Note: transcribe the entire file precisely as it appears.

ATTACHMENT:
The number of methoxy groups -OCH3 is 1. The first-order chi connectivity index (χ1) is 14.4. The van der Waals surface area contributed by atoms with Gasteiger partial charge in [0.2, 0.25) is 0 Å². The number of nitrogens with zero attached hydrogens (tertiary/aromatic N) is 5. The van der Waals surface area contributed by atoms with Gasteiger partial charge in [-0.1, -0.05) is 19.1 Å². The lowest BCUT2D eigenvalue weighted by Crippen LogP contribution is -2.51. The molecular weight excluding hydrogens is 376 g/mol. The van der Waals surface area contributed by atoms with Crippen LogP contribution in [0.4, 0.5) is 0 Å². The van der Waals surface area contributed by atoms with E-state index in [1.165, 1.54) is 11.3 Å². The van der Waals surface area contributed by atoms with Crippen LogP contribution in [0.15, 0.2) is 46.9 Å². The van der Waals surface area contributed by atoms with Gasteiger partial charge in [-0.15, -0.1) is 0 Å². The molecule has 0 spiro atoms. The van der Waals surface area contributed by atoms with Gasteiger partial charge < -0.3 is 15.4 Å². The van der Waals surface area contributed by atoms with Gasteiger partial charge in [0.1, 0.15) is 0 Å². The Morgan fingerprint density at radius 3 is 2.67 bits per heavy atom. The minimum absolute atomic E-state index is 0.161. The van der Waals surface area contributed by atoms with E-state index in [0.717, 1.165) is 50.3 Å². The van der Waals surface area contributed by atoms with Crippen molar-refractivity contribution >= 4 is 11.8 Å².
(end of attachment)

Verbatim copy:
The number of methoxy groups -OCH3 is 1. The first-order chi connectivity index (χ1) is 14.4. The van der Waals surface area contributed by atoms with Gasteiger partial charge in [0.2, 0.25) is 0 Å². The number of nitrogens with zero attached hydrogens (tertiary/aromatic N) is 5. The van der Waals surface area contributed by atoms with Gasteiger partial charge in [-0.1, -0.05) is 19.1 Å². The lowest BCUT2D eigenvalue weighted by Crippen LogP contribution is -2.51. The molecular weight excluding hydrogens is 376 g/mol. The van der Waals surface area contributed by atoms with Crippen LogP contribution in [0.4, 0.5) is 0 Å². The van der Waals surface area contributed by atoms with E-state index in [1.165, 1.54) is 11.3 Å². The van der Waals surface area contributed by atoms with Crippen LogP contribution in [0.15, 0.2) is 46.9 Å². The van der Waals surface area contributed by atoms with Gasteiger partial charge in [-0.15, -0.1) is 0 Å². The molecule has 0 spiro atoms. The van der Waals surface area contributed by atoms with Gasteiger partial charge < -0.3 is 15.4 Å². The van der Waals surface area contributed by atoms with Gasteiger partial charge in [0.1, 0.15) is 0 Å². The Morgan fingerprint density at radius 3 is 2.67 bits per heavy atom. The minimum absolute atomic E-state index is 0.161. The van der Waals surface area contributed by atoms with E-state index in [0.717, 1.165) is 50.3 Å². The van der Waals surface area contributed by atoms with Crippen molar-refractivity contribution >= 4 is 11.8 Å².